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Gallup Economic Weekly: Spending Up Pre-Black Friday

Gallup Economic Weekly: Spending Up Pre-Black Friday

by Dennis Jacobe

PRINCETON, NJ -- The falling dollar has Wall Street cheering but Main Street consumers have not jumped on the bandwagon, as Gallup's Economic Confidence Index is down slightly from a week ago and from October. Still, consumer spending is up 11% from the prior week and is at its smallest year-to-year difference of 2009 -- down 7% compared to the same week a year ago. While spending comparisons of the past couple of weeks benefit from last year's financial crisis-depressed comparables, even this slight improvement in consumer spending may give retailers added hope that Black Friday weekend sales could exceed expectations.

Economic Confidence Index, Weeks Ending Oct. 25-Nov. 22, 2009 Job Creation Index, Weeks Ending Oct. 25-Nov. 22, 2009 Consumer Spending, Weeks Ending Oct. 25-Nov. 22, 2009

What Happened (Week Ending Nov. 22)

  • Economic Confidence was down slightly during the week ending Nov. 22 compared to the prior week and to the month of October, due to a decline in consumer perceptions of the economic outlook. Gallup's Economic Confidence Index was -32, compared to -29 the prior week and -28 in October. Consumer assessments of the current economy were unchanged from the previous week, with 48% rating the economy "poor" and 11% rating it "excellent" or "good." However, consumer ratings of the economic outlook deteriorated slightly, with 60% saying the economy is "getting worse," compared to 58% the previous week and a month ago. Only 34% of Americans describe the economy as "getting better" -- worse than the 37% of the prior week and of a month ago. While gold prices are hitting new highs, and stocks continue to surge around the world, U.S. economic confidence remains at about a four-month low.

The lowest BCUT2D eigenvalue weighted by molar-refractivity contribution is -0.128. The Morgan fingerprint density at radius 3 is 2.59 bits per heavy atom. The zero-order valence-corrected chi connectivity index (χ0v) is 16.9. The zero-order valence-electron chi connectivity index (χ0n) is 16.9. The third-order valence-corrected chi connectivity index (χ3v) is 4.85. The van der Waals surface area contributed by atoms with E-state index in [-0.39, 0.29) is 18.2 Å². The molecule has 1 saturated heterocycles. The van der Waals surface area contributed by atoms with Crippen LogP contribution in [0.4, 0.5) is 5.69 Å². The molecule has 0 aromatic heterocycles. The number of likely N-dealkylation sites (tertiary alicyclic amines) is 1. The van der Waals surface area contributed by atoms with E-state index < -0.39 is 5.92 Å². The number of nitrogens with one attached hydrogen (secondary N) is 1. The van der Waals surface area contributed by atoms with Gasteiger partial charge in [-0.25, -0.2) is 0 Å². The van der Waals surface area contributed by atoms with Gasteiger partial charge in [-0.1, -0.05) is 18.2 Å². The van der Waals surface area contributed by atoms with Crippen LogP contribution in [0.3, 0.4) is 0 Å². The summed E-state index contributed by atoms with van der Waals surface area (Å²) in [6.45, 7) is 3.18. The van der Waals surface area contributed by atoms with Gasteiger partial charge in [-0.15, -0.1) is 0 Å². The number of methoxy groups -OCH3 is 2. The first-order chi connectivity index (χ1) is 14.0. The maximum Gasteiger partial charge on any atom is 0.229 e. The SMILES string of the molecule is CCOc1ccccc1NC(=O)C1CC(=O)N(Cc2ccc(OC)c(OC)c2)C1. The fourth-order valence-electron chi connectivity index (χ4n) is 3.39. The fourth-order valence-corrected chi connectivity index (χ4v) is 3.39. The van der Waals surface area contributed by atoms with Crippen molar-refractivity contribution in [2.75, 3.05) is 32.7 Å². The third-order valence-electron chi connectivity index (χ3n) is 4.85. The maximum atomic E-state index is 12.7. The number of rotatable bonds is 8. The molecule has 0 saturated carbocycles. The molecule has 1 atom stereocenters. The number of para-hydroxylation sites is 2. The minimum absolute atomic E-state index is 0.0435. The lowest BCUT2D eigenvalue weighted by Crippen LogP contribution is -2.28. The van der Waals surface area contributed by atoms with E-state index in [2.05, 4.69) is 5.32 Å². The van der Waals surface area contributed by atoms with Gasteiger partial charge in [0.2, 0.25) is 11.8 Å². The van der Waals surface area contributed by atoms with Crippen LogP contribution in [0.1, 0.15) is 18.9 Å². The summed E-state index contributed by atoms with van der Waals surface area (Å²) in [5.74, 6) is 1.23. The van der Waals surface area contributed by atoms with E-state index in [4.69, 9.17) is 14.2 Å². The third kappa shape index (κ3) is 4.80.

• Consumer Spending was up $7 even as confidence declined, as self-reported daily spending in stores, restaurants, gas stations, and online averaged $69 last week -- an 11% increase over the prior week. More impressive is the comparison to the same week a year ago, with spending down 7% -- its smallest decline from last year's comparables so far this year. Still, about half of the decline in the year-over-year spending comparison is due to the financial crisis-inspired sharp drop in spending last year to only $74 from $81 the prior week -- putting it within a few dollars of its lowest daily spending rate to that point in 2008. In addition, spending last week potentially benefited to some degree from its close proximity to the mid-month payday and the related "paycheck effect." Weeks that include mid-month and end-of-month paydays tend to have higher consumer spending levels than non-payday weeks. A key determinant of how successful this Christmas sales season will be probably depends on whether spending over the next four weeks can match the $90-plus average per week of this same pre-Christmas period in 2008.